Blogging for Social Change

Since our initial mee­ting in 2011, Groundswell has been steadily building our network of social justice-oriented oral historians, activists, cultural workers, community organizers, and documentary artists.

 We started with these goals:

  1. To facilitate creative collaboration, mutual learning and support, and resource/information sharing between experienced practitioners and potential practitioners.
  2. To contribute at a regional and national level to conversations and practice that use or seek to use narrative in organizing and social justice work.
  3. To develop knowledge, skills and tools to support our work and that demonstrate the effectiveness and impact of narrative and oral history.

Through our regular Practitioner Support Networks, we have progressed toward these goals by facilitating insightful conversations on honoring narrators, on sharing oral histories once they are collected, and just this month, on participatory action research, a mode of research that incorporates researchers’ social action goals. These conversations have been great ways to connect oral historians and cooperatively develop new ethical approaches.

Now, our aim is to broaden the conversation even further: with the Groundswell blog.

With the Groundswell blog, we aim to open up a participative space to share experiences, ideas, and challenges related to conducting oral history and creating grassroots narratives for social change.

Instead of having one person do all the blogging, we envision having a multitude of guest bloggers. This way we can make this a more open space, while increasing the diversity of experience which informs the content of the blog.

So if you’re involved in using narrative and/or oral history for social change, we invite you to contribute!

You can share your current work using audio clips, video, pictures, and/or written reflection.

You might give tips on using a piece of technology that works particularly well for you.

You might review published work related to oral history and social change.

You might reflect on an issue that came up while you were practicing oral history or grassroots narrative creation.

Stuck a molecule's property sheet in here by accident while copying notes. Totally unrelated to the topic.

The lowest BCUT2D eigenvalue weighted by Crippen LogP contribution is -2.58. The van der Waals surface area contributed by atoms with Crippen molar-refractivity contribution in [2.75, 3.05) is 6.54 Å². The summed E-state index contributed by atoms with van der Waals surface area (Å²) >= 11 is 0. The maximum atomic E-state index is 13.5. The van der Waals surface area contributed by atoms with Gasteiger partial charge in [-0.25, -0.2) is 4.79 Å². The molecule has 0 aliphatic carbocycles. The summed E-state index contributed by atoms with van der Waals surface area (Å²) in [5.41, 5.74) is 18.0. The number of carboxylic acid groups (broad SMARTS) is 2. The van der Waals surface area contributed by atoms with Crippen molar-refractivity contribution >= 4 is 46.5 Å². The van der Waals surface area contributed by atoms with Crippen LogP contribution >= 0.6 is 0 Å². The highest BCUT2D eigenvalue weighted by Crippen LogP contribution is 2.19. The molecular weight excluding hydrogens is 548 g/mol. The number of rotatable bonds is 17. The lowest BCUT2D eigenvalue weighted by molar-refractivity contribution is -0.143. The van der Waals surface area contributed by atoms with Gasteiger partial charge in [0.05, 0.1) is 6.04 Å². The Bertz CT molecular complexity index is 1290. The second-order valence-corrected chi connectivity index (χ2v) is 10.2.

There are so many possibilities!

 

Here are some issues that merit discussion:

 

  • Are there unique strategies that are used that differentiate traditional oral history from oral history that is intentionally being used for social justice goals?
  • Who identifies as oral historians? Do they tend to come from privileged backgrounds, or underprivileged ones? How can oral history become more inclusive?
  • To what extent have oral histories, and the field of oral history, replicated patterns of sexism, racism, heterosexism, ableism, classism, and other forms of oppression? How have oral histories been used to challenge these forms of oppression? What possibilities exist for the future?
  • In what ways does oral history support healing and empowerment with people who are marginalized, who have experienced trauma and exploitation? In what ways might it be exploitive?
  • What role do archives play in contributing to social movements? What roles might they play in the future?
  • What are critical issues related to the ethics of editing and publishing of oral histories in the context of social movements?
  • In what ways can oral histories for social justice take advantage of social media and the digital revolution?
  • In what ways can oral history support research and evaluation of existing structures of justice?
  • How does/can oral history support the development of intergenerational activist communities?
  • Does oral history have a role to play in consciousness-raising and, if so, how does it actually do this? What are the limits of consciousness-raising, and how can oral historians move beyond them?

 

Of course, these ideas are just a start. If you would like to write something for the blog, please email blog coordinator Sam Robson at sam@oralhistoryforsocialchange.org.

What would you like to get out of the Groundswell blog? Let us know! Post in the comments below or email Sam Robson with ideas.

Sincerely,

 Sarah, Alisa, Sam, and the rest of the Groundswell team